This new technique has a loophole around this quantum rule for the first time.

The quantum world is weird. Period! How weird? Imagine yourself in a mansion where no one knows you’re in there, do you exist? You do, its just a matter of making yourself known to an observer, but to a quantum physicists, you don’t exist unless someone sees you’re in there. And, even if you do, you could be in any room, so the observer has to see you just to be sure you exist. That’s how weird quantum physics is. Mind blown?

This rule of quantum mechanics is known as Heisenberg uncertainty principle — it states that the more precisely you know a particle’s position, the less you can also know about its momentum, and vice versa. However, a new technique might have hammered a nail in it’s coffin. There’s now a loophole around this rule for the first time in almost 100 years.



The Quantum Loophole

The uncertainty principle is the key fundamental concept of quantum mechanics which was first introduced by German physicist Werner Heisenberg in the late 1920s. According to quantum physics, particles like the electron or photon can also behave like a wave, and as a result, these particles can neither have a well-defined position nor momentum at the same time. For instance, determining the momentum of a particle can alter the position as well, therefore the position can’t be well defined.

In the aforementioned scenario, your movement through the mansion could alter the observer’s vision of your position, therefore your position of existence cannot be precisely determined. Where are you now?

In a recent study published in Science led by professor Mika Sillanpää of the Aalto University, Finland, researchers have proven that there is a way to get around the uncertainty principle. The new theoretical model for the experiment was developed by Dr. Matt Woolley from the University of New South Wales, Australia. For their experiment, the researchers instead of using particles as usual, they used much larger objects: two vibrating drumheads one-fifth of the width of a human hair (that’s roughly the size of a marble in comparison with a tennis ball) were carefully coerced into behaving like quantum wave.



Quantum Drumming Heads

Image: Aalto University

What this means is that, the researchers were able (for the first time) to measure the position and the momentum of the two drumheads at the same time — which isn’t possible according to the uncertainty principle. Being able to break the rule meant that they’ll be able to characterize extremely weak forces at play on the drumheads (pun intended).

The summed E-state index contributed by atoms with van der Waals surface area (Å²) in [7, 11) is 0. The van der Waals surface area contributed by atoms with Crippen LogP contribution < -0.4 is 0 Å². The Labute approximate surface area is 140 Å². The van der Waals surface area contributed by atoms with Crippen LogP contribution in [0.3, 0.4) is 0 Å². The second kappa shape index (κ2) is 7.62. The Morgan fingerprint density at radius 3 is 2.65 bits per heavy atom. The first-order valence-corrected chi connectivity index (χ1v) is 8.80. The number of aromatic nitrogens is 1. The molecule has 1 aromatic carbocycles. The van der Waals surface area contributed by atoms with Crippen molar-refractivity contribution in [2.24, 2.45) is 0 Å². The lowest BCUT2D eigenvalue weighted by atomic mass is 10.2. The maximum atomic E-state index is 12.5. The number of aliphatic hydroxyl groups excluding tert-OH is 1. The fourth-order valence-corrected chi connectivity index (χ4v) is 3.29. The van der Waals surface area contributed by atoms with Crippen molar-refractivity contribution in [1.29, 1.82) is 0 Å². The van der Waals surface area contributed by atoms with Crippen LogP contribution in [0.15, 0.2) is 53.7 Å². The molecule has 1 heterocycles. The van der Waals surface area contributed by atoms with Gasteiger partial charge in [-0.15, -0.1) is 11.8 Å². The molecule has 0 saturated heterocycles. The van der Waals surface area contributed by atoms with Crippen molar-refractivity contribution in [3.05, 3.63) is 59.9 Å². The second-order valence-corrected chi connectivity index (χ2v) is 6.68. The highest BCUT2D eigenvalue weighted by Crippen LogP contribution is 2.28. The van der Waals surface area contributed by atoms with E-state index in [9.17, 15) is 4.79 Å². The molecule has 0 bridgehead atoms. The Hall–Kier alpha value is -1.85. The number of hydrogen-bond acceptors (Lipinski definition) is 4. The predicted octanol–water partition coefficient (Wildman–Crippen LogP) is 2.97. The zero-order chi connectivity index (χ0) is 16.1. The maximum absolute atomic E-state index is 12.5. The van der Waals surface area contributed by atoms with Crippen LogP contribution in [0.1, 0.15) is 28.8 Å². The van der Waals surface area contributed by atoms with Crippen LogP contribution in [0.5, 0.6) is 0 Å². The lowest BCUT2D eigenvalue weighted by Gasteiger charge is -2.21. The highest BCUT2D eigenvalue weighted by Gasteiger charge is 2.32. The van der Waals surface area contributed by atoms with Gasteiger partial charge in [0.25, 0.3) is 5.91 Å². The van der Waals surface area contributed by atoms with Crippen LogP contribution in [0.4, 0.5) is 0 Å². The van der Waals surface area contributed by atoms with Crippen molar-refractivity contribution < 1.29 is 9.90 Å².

“In our work, the drumheads exhibit a collective quantum motion,” says Dr. Laure Mercier de Lepinay, an associate professor at Aalto University, and the lead author of the study. “The drums vibrate in an opposite phase to each other, such that when one of them is in an end position of the vibration cycle, the other is in the opposite position at the same time.”

In our scenario further above, the observer is now able to see your motion through the mansion and also known which room you were at. That’s like possible all the time, right? But in the quantum world, observing discrete particles and measuring their position relative to their momentum is pretty much uncertain in the world of classic physics. So the observer will never see where you are and how you move at the same time. Still weird?

“In this situation,” as Dr. de Lepinay concludes, “the quantum uncertainty of the drums’ motion is canceled if the two drums are treated as one quantum-mechanical entity.”



Quantum Entangled Loophead, Or Loophole?

Image: Aalto University

Moreover, the researchers were also able to prove with so much evidence to this date, that all such large objects exhibit quantum entanglement — the physical state two quantum entities share both in position and in momentum, such that one state cannot be described independently of the state of the others.

Entangled objects aren’t independently of each other, though they might be far away from each other in position and momentum. Entanglement lets most objects behave in a manner that seems contradictory to classical physics, and this is the underlying resource behind emerging quantum technology.

A typical example is quantum computing. A quantum computer is capable of computations that will take a traditional computer like forever to solve in a matter of seconds. On a macroscopic scale, effects of quantum entanglement are very fragile, and are susceptible to being destroyed by any interference from surrounding environments. And as a result, their experiment was carried out at a very minuscule temperature — only a 100th degree above absolute zero, at minus 273 degree Celsius (minus 459.4 degree Fahrenheit).

“One of the drums responds to all the forces of the other drum in the opposing way, kind of with a negative mass,” Prof. Sillanpää says.

Here’s the future: these ideas will be used in labs to further test their understanding of the applications of quantum mechanics and gravity; and the vibrating drumheads will serve as possible interfaces for connecting nodes of large-scale distribution quantum networks.

Source: Aalto University


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Written by: Nana Kwadwo, Thu, Oct 14, 2021.

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